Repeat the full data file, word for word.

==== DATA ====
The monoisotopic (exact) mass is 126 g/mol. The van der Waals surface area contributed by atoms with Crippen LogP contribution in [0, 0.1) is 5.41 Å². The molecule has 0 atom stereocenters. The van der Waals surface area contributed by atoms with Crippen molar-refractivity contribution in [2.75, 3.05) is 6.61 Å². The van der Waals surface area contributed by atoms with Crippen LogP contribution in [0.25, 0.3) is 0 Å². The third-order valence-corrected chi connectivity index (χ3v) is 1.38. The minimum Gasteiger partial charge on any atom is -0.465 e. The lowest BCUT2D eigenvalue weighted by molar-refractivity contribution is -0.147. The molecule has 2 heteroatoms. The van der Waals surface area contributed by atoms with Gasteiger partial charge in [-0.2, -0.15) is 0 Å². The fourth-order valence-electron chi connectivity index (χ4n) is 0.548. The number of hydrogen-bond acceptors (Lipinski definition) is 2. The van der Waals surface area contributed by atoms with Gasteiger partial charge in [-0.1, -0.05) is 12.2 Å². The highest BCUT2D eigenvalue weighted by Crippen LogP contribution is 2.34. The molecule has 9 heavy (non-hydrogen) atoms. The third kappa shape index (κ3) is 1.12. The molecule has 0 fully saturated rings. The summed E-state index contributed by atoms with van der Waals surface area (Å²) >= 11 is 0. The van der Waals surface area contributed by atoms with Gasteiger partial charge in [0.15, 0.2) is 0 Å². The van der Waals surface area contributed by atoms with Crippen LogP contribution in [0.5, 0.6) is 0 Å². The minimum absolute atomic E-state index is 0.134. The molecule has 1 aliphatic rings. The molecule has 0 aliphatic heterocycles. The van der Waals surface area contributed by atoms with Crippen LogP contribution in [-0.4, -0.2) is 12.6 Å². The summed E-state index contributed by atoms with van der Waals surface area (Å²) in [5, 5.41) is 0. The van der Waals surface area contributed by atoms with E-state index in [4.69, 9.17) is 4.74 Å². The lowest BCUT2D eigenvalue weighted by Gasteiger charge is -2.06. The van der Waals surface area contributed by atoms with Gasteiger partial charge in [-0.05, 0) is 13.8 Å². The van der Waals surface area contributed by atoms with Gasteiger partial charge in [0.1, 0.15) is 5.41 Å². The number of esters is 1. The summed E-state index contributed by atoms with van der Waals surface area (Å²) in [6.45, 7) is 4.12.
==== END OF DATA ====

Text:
The monoisotopic (exact) mass is 126 g/mol. The van der Waals surface area contributed by atoms with Crippen LogP contribution in [0, 0.1) is 5.41 Å². The molecule has 0 atom stereocenters. The van der Waals surface area contributed by atoms with Crippen molar-refractivity contribution in [2.75, 3.05) is 6.61 Å². The van der Waals surface area contributed by atoms with Crippen LogP contribution in [0.25, 0.3) is 0 Å². The third-order valence-corrected chi connectivity index (χ3v) is 1.38. The minimum Gasteiger partial charge on any atom is -0.465 e. The lowest BCUT2D eigenvalue weighted by molar-refractivity contribution is -0.147. The molecule has 2 heteroatoms. The van der Waals surface area contributed by atoms with Gasteiger partial charge in [-0.2, -0.15) is 0 Å². The fourth-order valence-electron chi connectivity index (χ4n) is 0.548. The number of hydrogen-bond acceptors (Lipinski definition) is 2. The van der Waals surface area contributed by atoms with Gasteiger partial charge in [-0.1, -0.05) is 12.2 Å². The highest BCUT2D eigenvalue weighted by Crippen LogP contribution is 2.34. The molecule has 9 heavy (non-hydrogen) atoms. The third kappa shape index (κ3) is 1.12. The molecule has 0 fully saturated rings. The summed E-state index contributed by atoms with van der Waals surface area (Å²) >= 11 is 0. The van der Waals surface area contributed by atoms with Gasteiger partial charge in [0.15, 0.2) is 0 Å². The van der Waals surface area contributed by atoms with Crippen LogP contribution in [0.5, 0.6) is 0 Å². The minimum absolute atomic E-state index is 0.134. The molecule has 1 aliphatic rings. The molecule has 0 aliphatic heterocycles. The van der Waals surface area contributed by atoms with Crippen LogP contribution in [-0.4, -0.2) is 12.6 Å². The summed E-state index contributed by atoms with van der Waals surface area (Å²) in [5, 5.41) is 0. The van der Waals surface area contributed by atoms with E-state index in [4.69, 9.17) is 4.74 Å². The lowest BCUT2D eigenvalue weighted by Gasteiger charge is -2.06. The van der Waals surface area contributed by atoms with Gasteiger partial charge in [-0.05, 0) is 13.8 Å². The van der Waals surface area contributed by atoms with Gasteiger partial charge in [0.1, 0.15) is 5.41 Å². The number of esters is 1. The summed E-state index contributed by atoms with van der Waals surface area (Å²) in [6.45, 7) is 4.12.